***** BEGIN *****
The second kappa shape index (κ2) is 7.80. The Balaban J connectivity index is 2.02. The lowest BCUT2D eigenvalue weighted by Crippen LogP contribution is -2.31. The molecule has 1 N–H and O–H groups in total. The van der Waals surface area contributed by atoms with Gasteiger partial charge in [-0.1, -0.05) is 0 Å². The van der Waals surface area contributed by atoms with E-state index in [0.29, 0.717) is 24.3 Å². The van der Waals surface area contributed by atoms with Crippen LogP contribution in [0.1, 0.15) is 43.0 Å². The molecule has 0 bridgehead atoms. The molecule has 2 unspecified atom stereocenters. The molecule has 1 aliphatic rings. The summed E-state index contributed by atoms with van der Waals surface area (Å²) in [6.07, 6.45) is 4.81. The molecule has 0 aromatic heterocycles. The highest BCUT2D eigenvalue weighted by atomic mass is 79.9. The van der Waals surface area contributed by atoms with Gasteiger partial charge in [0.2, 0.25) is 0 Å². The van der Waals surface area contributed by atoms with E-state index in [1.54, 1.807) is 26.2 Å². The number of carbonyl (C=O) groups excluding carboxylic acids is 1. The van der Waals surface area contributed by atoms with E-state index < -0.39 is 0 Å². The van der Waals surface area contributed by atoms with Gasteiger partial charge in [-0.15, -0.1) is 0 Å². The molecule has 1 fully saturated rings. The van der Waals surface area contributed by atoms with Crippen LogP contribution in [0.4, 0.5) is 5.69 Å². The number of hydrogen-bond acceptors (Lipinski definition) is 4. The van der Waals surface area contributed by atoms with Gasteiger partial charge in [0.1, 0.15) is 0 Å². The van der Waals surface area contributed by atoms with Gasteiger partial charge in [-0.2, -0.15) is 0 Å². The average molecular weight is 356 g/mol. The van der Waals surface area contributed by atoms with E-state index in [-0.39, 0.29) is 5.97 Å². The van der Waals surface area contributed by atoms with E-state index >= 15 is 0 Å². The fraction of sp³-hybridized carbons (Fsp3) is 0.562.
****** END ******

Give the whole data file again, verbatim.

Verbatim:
The second kappa shape index (κ2) is 7.80. The Balaban J connectivity index is 2.02. The lowest BCUT2D eigenvalue weighted by Crippen LogP contribution is -2.31. The molecule has 1 N–H and O–H groups in total. The van der Waals surface area contributed by atoms with Gasteiger partial charge in [-0.1, -0.05) is 0 Å². The van der Waals surface area contributed by atoms with E-state index in [0.29, 0.717) is 24.3 Å². The van der Waals surface area contributed by atoms with Crippen LogP contribution in [0.1, 0.15) is 43.0 Å². The molecule has 0 bridgehead atoms. The molecule has 2 unspecified atom stereocenters. The molecule has 1 aliphatic rings. The summed E-state index contributed by atoms with van der Waals surface area (Å²) in [6.07, 6.45) is 4.81. The molecule has 0 aromatic heterocycles. The highest BCUT2D eigenvalue weighted by atomic mass is 79.9. The van der Waals surface area contributed by atoms with Gasteiger partial charge in [0.2, 0.25) is 0 Å². The van der Waals surface area contributed by atoms with E-state index in [1.54, 1.807) is 26.2 Å². The number of carbonyl (C=O) groups excluding carboxylic acids is 1. The van der Waals surface area contributed by atoms with E-state index < -0.39 is 0 Å². The van der Waals surface area contributed by atoms with Gasteiger partial charge in [-0.15, -0.1) is 0 Å². The molecule has 1 fully saturated rings. The van der Waals surface area contributed by atoms with Crippen LogP contribution in [0.4, 0.5) is 5.69 Å². The number of hydrogen-bond acceptors (Lipinski definition) is 4. The van der Waals surface area contributed by atoms with Gasteiger partial charge in [0.1, 0.15) is 0 Å². The van der Waals surface area contributed by atoms with Gasteiger partial charge in [-0.2, -0.15) is 0 Å². The average molecular weight is 356 g/mol. The van der Waals surface area contributed by atoms with E-state index in [-0.39, 0.29) is 5.97 Å². The van der Waals surface area contributed by atoms with E-state index >= 15 is 0 Å². The fraction of sp³-hybridized carbons (Fsp3) is 0.562.